Ehh, it was alright. The concept was interesting but the characters were quite bland for my taste. The little kid who kept saying "It's not fair" was quite annoying. The ending I liked and the author explained just about everything that was going on and how it all went down.

Overall the subject of the book was interesting and raises some questions about nanotechnology but the book itself was about average.
Dec 01, 2015 rated it really liked it  ·  review of another edition
Me encantó! Es muy ingenioso lo que propone y se ve que se basa en hechos científicos reales, hace tiempo que quería leer algo más del autor, sólo había leído Rescate en el tiempo que me encantó también.
Oct 18, 2016 rated it really liked it  ·  review of another edition
Re-read after thirteen years. Still, it was an entertaining read. A techno-thriller, but I enjoyed reading the SF part of it: a bit of Biotechnology, added with Nanotechnology & Self-evolving Artificial Distributed Intelligence. Good suspense and pace. The theme of the book is not yet dated. The book's message, to us humankind, is about the dangers of inventions when Biotech and Nanotech converges with Computer Programming and AI.
Suggested reading, at least once. :)
Bharath Ramakrishnan
I had heard about Prey since a few years, but got round to reading it only a few days back.

The story is very interesting. A technology experiment - combining bio and nano tech brings out unexpected results (quite expectedly!) and a crisis of sorts.

Jack is a person who has lost his job. His wife Julia works in a senior position at a company called Xymos. The company is reportedly on the verge of making a major breakthrough - nano miniature cameras which can be used for a wide range of purposes.
Jon Swartz
Apr 08, 2013 rated it it was ok  ·  review of another edition
Shelves: abandoned
I found Prey on the bookshelf of a lodge we were staying at over the weekend and thought it seemed like a good mindless vacation read.

I used to like Michael Chrichton (Juraissic Park, Disclosure) but hadn't read any in a while. Sadly, the poor writing quality kept jerking me out of what was otherwise a decent story. I don't know whether this is because his writing has gone downhill or my standards have just changed.

The premise is exciting enough (nano-robots gone rogue) but Chrichton keeps break
Sep 11, 2015 rated it it was ok  ·  review of another edition
Shelves: sci-fi, mystery, thriller

Because you see, when you write "Later I was able to see all this from the Camera footage" at the peak of life-n-death moments, there remains no imagination about the ending and it really ruins the book.
Nothing actually happens throughout the first half of a 500 page book other than a rabbit getting killed. Even after that it goes on to repeat a routine of "we have to go outside!...oh no!the bugs are coming!run inside! died" again and again. Finally it picks up just before it ends and lea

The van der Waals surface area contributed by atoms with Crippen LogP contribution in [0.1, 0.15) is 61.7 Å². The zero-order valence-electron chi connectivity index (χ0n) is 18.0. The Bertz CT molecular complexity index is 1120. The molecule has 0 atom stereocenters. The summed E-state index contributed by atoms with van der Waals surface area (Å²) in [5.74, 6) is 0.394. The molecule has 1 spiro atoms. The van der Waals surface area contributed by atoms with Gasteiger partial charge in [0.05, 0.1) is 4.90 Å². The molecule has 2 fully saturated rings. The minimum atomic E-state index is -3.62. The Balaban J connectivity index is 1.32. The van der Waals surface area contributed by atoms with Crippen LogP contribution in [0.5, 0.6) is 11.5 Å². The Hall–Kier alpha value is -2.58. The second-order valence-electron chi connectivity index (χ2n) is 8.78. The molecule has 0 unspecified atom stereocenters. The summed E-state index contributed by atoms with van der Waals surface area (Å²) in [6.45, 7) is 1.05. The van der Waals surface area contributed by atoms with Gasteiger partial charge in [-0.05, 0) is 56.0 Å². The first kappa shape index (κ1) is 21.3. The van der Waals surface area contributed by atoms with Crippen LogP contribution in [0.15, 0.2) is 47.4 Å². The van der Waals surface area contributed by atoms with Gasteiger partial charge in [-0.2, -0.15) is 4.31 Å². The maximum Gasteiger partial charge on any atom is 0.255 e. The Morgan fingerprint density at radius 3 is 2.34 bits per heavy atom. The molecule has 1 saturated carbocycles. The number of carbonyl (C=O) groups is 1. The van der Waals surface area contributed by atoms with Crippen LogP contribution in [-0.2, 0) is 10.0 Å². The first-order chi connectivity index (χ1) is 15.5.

Oct 27, 2013 rated it really liked it  ·  review of another edition
I thought this book was pretty good, even though I'm not huge into science fiction. I've seen that lots of people review this book and say that the science is so farfetched that it's unbelievable and stupid, but honestly, it's fiction. It's not supposed to be perfectly believable. Suspension of disbelief is required when reading this. I personally just enjoy books that can entertain me, and this one did. It brought up some interesting "what if" concepts, even though they would never really happe ...more
Aug 01, 2015 rated it really liked it  ·  review of another edition
What a great book. Only the second Crichton novel I've read, but I'm really enjoying his style. It's a quick-read, and once the action starts, it barely lets up. Prey shows Crichton definitely knows how to write characters, dialogue, and a damn interesting plot.

The whole sci-fi aspect of nanobots is an intriguing one, and it certainly lends itself to the ideas of evolution and nature. The only "fault" with the book is, jeeze, there's a ton of science in it. Which isn't necessarily bad. He'll thr
Dec 03, 2014 rated it really liked it  ·  review of another edition
Part sci-fi, part potential pre-apocalypse. If that is even possible.I enjoyed the juxtaposition of the stay at home dad vs. stay at home mom. Actually, I enjoyed the first part of the book, much better than the last part. I think it touched something I could relate to. I enjoyed the harried housedad immensely. I thought, I have seen that guy. I may not understand the techno babble so much, but I get the idea of nano technology. It could go really good, or really bad. Maybe there are just some t ...more
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Unresolved questions? 2 47 Apr 09, 2015 06:38AM  
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Michael Crichton (1942–2008) was one of the most successful novelists of his generation, admired for his meticulous scientific research and fast-paced narrative. He graduated summa cum laude and earned his MD from Harvard Medical School in 1969. His first novel, Odds On (1966), was written under the pseudonym John Lange and was followed by seven more Lange novels. He also wrote as Michael Dougla ...more
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“We think we know what we are doing. We have always thought so.” 97 likes
“They didn't understand what they were doing.
I'm afraid that will be on the tombstone of the human race.”